How to get realistic numbers for retirement requirement considering inflation ?

POSTED BY rahul123 ON February 18, 2014 10:57 am COMMENTS (2)

While planning for future, many of us keep on hearing “inflation will eat your savings”. How to factor this inflation and other factors* while retirement planning.

(this is continuation of our discussion for https://www.jagoinvestor.com/forum/need-advice-on-my-financial-status).

* = Even i am not sure about the “other factors”, i hope that this discussion will get some insight into this

Thanks,

Rahul

2 replies on this article “How to get realistic numbers for retirement requirement considering inflation ?”

  1. rahul123 says:

    Dear MoneykaDoctor,

    Thanks for the realistic answer.

    My concern is that, many of the financial decisions made by individual/planner aims to beat the “inflation”….and they use one figure to justify their calculations.

    Also, the inflation numbers used in future cash requirement projections are very sensitive. So, don’t you think that the very basis of financial planning lead to achieve goals based on wrong assumption?

    Thanks,
    Rahul

  2. MoneyKaDoctor says:

    Hello rahul123,

    My 2 cents:

    1. I think inflation cannot be a single number for anyone. One needs to segregate expenses and look at the inflation for each of them. Do we really expect Education, Healthcare, Food and utility costs to grow at the same rates?

    2. Apart from inflation, one needs to look at the composition of expenses in one’s life at different stages. For a young individual / couple without dependents, entertainment and discretionary expenses may form a very large part of the expense pie whereas healthcare expenses may be negligible. For a senior citizen it may be the exact opposite. Long term financial planning must take this into account or the projections care likely to be disastrously inaccurate.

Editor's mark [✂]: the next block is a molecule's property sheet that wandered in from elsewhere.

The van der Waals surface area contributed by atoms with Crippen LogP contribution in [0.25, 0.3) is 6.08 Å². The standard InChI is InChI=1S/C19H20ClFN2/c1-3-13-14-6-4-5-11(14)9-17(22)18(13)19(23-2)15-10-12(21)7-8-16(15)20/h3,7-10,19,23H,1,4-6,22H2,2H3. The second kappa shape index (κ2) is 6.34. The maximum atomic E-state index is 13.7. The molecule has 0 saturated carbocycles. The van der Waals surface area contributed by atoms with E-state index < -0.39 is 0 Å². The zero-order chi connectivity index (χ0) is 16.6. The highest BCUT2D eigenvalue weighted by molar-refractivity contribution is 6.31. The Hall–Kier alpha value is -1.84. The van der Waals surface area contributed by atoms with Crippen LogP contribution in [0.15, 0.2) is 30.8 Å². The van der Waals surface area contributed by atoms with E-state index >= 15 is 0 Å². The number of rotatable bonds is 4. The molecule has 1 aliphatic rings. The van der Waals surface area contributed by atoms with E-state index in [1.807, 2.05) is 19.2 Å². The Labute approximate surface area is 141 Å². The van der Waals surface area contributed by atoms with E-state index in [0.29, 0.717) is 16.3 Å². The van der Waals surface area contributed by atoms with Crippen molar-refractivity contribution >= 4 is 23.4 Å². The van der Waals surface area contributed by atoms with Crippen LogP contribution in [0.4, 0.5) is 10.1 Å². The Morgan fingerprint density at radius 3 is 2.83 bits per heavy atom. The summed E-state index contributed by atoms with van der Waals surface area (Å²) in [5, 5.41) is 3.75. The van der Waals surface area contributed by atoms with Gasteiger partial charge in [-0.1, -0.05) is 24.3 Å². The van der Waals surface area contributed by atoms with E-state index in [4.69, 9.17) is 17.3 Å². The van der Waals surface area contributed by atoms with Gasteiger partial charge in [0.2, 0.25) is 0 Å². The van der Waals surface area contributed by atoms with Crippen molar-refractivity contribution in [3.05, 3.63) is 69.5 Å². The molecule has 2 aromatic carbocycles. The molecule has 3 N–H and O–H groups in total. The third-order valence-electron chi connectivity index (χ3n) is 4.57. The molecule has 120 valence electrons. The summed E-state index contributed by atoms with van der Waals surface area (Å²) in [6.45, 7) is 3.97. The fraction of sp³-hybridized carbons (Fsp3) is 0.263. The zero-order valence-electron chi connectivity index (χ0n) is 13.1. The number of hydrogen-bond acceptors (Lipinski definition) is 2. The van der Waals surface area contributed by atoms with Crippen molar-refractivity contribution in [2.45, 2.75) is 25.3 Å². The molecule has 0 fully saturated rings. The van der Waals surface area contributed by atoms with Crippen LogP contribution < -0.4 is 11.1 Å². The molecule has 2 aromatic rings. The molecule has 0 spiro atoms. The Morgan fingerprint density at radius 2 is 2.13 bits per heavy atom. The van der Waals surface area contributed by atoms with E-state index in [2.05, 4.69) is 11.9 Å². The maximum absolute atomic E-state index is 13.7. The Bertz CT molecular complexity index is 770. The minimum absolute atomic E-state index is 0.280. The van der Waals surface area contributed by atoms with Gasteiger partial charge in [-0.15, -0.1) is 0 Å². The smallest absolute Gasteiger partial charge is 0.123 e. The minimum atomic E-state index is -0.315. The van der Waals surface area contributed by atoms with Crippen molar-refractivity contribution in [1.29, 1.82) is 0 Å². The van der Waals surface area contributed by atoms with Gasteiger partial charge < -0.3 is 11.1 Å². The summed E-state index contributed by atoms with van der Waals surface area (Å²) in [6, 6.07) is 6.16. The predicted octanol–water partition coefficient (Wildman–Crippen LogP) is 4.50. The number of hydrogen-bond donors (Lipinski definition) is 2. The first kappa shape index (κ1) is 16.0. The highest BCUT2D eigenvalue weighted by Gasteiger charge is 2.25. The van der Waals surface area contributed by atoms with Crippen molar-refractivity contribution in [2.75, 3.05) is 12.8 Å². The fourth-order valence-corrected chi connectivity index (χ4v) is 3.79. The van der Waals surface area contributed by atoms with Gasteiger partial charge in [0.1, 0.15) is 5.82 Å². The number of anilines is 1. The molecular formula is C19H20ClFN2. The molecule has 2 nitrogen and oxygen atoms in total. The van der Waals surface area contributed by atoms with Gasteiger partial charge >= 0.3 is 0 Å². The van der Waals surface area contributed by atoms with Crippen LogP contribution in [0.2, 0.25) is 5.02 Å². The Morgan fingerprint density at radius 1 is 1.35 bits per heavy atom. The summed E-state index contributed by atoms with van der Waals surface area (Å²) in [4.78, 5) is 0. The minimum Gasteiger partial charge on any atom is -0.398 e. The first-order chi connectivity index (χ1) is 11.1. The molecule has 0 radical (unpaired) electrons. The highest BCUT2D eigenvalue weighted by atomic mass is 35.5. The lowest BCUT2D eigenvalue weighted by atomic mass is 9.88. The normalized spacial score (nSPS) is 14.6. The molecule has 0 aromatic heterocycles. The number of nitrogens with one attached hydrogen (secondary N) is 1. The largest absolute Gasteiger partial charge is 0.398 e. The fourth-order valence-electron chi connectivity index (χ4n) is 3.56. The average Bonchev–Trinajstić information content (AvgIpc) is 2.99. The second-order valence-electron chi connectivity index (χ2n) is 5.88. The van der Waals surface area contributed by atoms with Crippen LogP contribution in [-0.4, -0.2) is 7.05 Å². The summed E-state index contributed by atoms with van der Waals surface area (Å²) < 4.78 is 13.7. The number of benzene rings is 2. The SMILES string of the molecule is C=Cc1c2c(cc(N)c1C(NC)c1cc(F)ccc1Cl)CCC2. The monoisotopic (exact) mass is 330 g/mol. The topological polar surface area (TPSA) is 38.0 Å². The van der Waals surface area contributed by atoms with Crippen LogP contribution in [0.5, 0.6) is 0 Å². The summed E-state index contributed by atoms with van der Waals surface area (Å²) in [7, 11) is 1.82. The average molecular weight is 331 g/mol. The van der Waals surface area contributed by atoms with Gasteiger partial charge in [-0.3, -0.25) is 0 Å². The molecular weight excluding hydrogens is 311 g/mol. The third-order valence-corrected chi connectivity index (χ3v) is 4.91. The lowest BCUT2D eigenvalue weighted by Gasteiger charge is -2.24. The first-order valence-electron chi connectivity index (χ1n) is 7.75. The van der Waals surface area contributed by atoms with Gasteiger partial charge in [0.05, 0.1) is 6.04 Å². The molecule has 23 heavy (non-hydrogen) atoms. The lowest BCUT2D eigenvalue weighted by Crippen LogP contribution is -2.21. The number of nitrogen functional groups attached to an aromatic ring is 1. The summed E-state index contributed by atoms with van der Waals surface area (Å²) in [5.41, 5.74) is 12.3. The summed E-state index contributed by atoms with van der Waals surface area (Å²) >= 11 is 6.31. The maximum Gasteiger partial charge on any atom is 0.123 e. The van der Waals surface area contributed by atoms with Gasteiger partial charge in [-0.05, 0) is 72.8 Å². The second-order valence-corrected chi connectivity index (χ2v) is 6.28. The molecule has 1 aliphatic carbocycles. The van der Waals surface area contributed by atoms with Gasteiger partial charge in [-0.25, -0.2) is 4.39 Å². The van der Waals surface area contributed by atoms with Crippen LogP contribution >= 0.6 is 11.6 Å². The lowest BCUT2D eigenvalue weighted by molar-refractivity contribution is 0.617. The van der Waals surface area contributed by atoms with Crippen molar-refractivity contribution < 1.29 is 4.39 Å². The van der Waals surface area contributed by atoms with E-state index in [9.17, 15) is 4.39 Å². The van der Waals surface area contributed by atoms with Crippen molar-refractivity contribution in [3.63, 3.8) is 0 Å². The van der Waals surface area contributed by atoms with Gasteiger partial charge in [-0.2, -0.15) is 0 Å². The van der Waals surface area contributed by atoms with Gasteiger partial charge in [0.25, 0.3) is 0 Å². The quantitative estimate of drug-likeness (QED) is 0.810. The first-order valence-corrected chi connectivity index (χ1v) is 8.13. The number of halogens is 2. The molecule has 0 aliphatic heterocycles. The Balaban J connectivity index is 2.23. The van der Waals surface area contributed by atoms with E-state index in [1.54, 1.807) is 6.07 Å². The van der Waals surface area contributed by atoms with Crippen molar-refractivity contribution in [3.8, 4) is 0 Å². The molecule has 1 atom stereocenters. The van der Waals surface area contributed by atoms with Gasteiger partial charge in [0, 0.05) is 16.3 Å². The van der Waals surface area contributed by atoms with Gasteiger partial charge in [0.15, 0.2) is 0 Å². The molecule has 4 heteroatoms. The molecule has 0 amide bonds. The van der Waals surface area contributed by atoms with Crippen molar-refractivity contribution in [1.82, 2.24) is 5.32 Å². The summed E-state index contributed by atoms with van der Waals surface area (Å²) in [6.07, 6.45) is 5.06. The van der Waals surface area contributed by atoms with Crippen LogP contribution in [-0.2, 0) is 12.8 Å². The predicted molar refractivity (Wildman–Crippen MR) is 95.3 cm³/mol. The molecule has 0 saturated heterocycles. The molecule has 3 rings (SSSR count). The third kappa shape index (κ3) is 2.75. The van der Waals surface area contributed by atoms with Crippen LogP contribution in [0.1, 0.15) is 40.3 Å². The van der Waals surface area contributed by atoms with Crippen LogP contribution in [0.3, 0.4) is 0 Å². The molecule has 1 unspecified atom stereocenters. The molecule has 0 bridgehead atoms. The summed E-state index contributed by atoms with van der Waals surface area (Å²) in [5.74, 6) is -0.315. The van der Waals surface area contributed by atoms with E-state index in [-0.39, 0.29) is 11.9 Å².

3. It is impossible to make very accurate projections over 2,3,4 decades. Is spite of devoted and intelligent efforts, we are still likely to see a reality that’sdifferent from our projections.
    However, this is not always a problem.
    Inflation, interest rates, economic growth rates(like GDP), investment returns, are all linked to one another. Over long periods of time, high inflation typically also means higher growth, higher incomes, higher return on investments, etc and vice versa. Only the correct asset allocation model can help us achieve our financial goals. Once you’ve put that in place, the fluctuations in actual numbers won’t matter too much.

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